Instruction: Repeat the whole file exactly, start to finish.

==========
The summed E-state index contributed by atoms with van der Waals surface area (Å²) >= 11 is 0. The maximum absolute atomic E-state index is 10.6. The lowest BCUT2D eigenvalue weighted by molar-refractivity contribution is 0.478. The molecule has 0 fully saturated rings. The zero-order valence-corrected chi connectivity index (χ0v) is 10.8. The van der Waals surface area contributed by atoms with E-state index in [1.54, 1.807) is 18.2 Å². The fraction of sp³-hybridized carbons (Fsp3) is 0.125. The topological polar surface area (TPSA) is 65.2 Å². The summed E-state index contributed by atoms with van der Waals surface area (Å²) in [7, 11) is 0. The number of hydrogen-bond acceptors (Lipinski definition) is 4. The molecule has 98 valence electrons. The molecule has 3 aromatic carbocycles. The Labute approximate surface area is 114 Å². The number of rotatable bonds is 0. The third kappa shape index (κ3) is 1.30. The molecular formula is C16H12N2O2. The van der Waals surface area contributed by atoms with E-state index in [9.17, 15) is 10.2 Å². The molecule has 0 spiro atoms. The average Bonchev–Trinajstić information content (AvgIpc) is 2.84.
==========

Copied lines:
The summed E-state index contributed by atoms with van der Waals surface area (Å²) >= 11 is 0. The maximum absolute atomic E-state index is 10.6. The lowest BCUT2D eigenvalue weighted by molar-refractivity contribution is 0.478. The molecule has 0 fully saturated rings. The zero-order valence-corrected chi connectivity index (χ0v) is 10.8. The van der Waals surface area contributed by atoms with E-state index in [1.54, 1.807) is 18.2 Å². The fraction of sp³-hybridized carbons (Fsp3) is 0.125. The topological polar surface area (TPSA) is 65.2 Å². The summed E-state index contributed by atoms with van der Waals surface area (Å²) in [7, 11) is 0. The number of hydrogen-bond acceptors (Lipinski definition) is 4. The molecule has 98 valence electrons. The molecule has 3 aromatic carbocycles. The Labute approximate surface area is 114 Å². The number of rotatable bonds is 0. The third kappa shape index (κ3) is 1.30. The molecular formula is C16H12N2O2. The van der Waals surface area contributed by atoms with E-state index in [9.17, 15) is 10.2 Å². The molecule has 0 spiro atoms. The average Bonchev–Trinajstić information content (AvgIpc) is 2.84.